Jefferson University Hospitals

Kathy & Alexis Beat the Odds Through Living Kidney Donation

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"Jefferson is very supportive...You feel very well taken care of"

Although they attended the University of Pennsylvania at the same time—and even lived in the same dormitory—it wasn't until after graduation that Alexis James and Kathy Fidler became friends. It was around 2005 when the young women met through a mutual friend and soon struck up what has proven to be a strong and very special friendship.

Before befriending Alexis, Kathy says she knew very little about chronic kidney disease, dialysis or transplantation. But as she watched Alexis deal with 12 hours a week of hemodialysis, and learned that Alexis was on a waiting list to receive a kidney, she began to ponder how she might be able to help.

"I thought it was really frustrating that an otherwise healthy woman in her late 20s would have to go through that process," recalls Kathy, who worked with abused women and girls in the Philippines through the Peace Corps and later served as director of legal services for Philadelphia-based Women Organized Against Rape. "I learned more about the process and eventually told Alexis I would like to get tested to see if I would be a match."

Alexis helped Kathy connect with the Jefferson transplantation team, which initiated a series of evaluations and tests to see if she would be a viable donor.

"The medical testing and preparation were really comprehensive," Kathy says. "They gave me orientation material, and I was interviewed at every step of the process to ensure I was really suitable to be going through this."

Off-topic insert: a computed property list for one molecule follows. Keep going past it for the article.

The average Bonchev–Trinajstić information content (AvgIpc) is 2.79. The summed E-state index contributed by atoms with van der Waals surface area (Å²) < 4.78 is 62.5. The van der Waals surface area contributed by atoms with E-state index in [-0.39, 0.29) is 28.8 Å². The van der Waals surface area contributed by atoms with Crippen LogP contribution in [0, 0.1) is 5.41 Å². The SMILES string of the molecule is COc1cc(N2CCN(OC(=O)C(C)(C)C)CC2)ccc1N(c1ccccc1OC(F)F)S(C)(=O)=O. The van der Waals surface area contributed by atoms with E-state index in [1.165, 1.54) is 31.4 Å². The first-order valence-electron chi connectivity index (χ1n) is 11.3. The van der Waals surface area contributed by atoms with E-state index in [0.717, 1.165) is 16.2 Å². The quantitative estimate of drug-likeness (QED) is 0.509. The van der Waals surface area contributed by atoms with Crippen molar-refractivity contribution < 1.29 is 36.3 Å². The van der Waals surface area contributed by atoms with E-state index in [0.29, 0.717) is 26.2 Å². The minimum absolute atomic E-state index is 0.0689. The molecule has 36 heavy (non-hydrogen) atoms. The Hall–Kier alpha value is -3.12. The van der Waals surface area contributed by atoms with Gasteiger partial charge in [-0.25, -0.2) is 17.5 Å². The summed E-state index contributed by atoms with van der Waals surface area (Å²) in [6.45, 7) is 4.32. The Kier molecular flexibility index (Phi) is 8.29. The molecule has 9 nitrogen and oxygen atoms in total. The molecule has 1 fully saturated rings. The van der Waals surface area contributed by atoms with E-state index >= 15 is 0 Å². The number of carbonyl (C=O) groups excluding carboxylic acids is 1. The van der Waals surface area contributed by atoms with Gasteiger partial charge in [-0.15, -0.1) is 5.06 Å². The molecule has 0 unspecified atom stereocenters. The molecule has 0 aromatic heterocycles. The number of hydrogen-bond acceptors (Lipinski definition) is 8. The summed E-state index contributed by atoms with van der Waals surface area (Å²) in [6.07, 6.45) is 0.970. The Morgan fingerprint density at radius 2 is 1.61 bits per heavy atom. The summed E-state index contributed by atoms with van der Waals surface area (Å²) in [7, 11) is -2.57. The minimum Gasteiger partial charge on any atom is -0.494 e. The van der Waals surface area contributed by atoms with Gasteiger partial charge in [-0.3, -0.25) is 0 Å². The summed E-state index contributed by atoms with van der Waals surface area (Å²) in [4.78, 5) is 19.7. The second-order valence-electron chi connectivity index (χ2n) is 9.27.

Kathy also underwent a comprehensive physical exam, extensive blood work, and urine screenings to ensure that her own kidneys were functioning properly. And she worked with the transplant social workers, whom she says were invaluable in helping figure out how to make arrangements with her employer.

"By the time I found out I was a match, I was very serious about the whole thing," Kathy notes.

Alexis, who was diagnosed with the autoimmune disease lupus as a teenager, had been through three years of dialysis before receiving a kidney from her mother in 2001. When she subsequently fell ill, she didn't recognize her symptoms as signs of rejection. Because she waited too long to seek medical intervention, she ended up losing the kidney and undergoing dialysis for four years.

Before the transplant, the Jefferson team administered a round of intravenous immunoglobulin, or IVIG, to Alexis to help desensitize her body—in other words, to help ensure that her body would accept Kathy's kidney. Indeed, with this second chance, Alexis has been determined to do everything necessary to make it work. So far, it has—and she is enjoying a life unencumbered by the time constraints of dialysis and the often crippling fatigue associated with poor kidney function.

Now 30, Alexis works full time for the University of Pennsylvania and attends school part time to earn a certificate in entrepreneurship. And, to Kathy's delight, Alexis is also making plans to travel abroad—something she wasn't able to do prior to the transplant.

"It's been amazing," Alexis says. "Jefferson is very supportive. They always knew who I was—even when I wasn't in there for months or years at a time. You feel very well taken care of." Alexis encourages others who are on dialysis to "not be afraid of the process." She says a transplant is definitely better, especially for young people.

Meanwhile, Kathy urges anyone who's considering being a donor to take the time to get educated: "Before I met Alexis, I didn't know anything about it. As I went through the process, I spoke with a lot of people who asked me questions that I'm sure come up all the time for prospective donors: 'Are you going to have dialysis? Can you have a baby? Will you be on a restricted diet or not be able to drink? Will your own life be shorter or otherwise impeded?'

"When you look at the statistics, the answers are quite reassuring. If I thought there was a major endangerment, I wouldn't have done the surgery. It's not to be taken lightly, but it's a lot safer than you might assume."

For more information about receiving a kidney transplant or being a living kidney donor, please call 1-888-955-TRAN.